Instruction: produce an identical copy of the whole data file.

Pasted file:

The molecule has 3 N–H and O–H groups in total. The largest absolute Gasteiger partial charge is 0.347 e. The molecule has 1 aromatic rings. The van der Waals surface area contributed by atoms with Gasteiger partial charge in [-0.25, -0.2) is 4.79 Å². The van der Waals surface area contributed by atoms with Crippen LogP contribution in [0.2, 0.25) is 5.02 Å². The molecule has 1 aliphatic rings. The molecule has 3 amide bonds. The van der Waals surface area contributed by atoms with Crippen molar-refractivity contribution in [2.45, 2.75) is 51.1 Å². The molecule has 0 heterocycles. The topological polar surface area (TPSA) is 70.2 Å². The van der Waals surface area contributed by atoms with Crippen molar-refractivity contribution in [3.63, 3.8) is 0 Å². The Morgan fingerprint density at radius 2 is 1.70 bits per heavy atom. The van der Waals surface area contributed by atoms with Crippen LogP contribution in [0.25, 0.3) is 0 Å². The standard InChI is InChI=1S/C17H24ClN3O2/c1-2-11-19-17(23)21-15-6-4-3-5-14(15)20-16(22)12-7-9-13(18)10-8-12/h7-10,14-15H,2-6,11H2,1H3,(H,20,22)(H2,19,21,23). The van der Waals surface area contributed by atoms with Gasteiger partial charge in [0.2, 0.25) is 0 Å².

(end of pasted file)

The molecule has 3 N–H and O–H groups in total. The largest absolute Gasteiger partial charge is 0.347 e. The molecule has 1 aromatic rings. The van der Waals surface area contributed by atoms with Gasteiger partial charge in [-0.25, -0.2) is 4.79 Å². The van der Waals surface area contributed by atoms with Crippen LogP contribution in [0.2, 0.25) is 5.02 Å². The molecule has 1 aliphatic rings. The molecule has 3 amide bonds. The van der Waals surface area contributed by atoms with Crippen molar-refractivity contribution in [2.45, 2.75) is 51.1 Å². The molecule has 0 heterocycles. The topological polar surface area (TPSA) is 70.2 Å². The van der Waals surface area contributed by atoms with Crippen molar-refractivity contribution in [3.63, 3.8) is 0 Å². The Morgan fingerprint density at radius 2 is 1.70 bits per heavy atom. The van der Waals surface area contributed by atoms with Crippen LogP contribution in [0.25, 0.3) is 0 Å². The standard InChI is InChI=1S/C17H24ClN3O2/c1-2-11-19-17(23)21-15-6-4-3-5-14(15)20-16(22)12-7-9-13(18)10-8-12/h7-10,14-15H,2-6,11H2,1H3,(H,20,22)(H2,19,21,23). The van der Waals surface area contributed by atoms with Gasteiger partial charge in [0.2, 0.25) is 0 Å².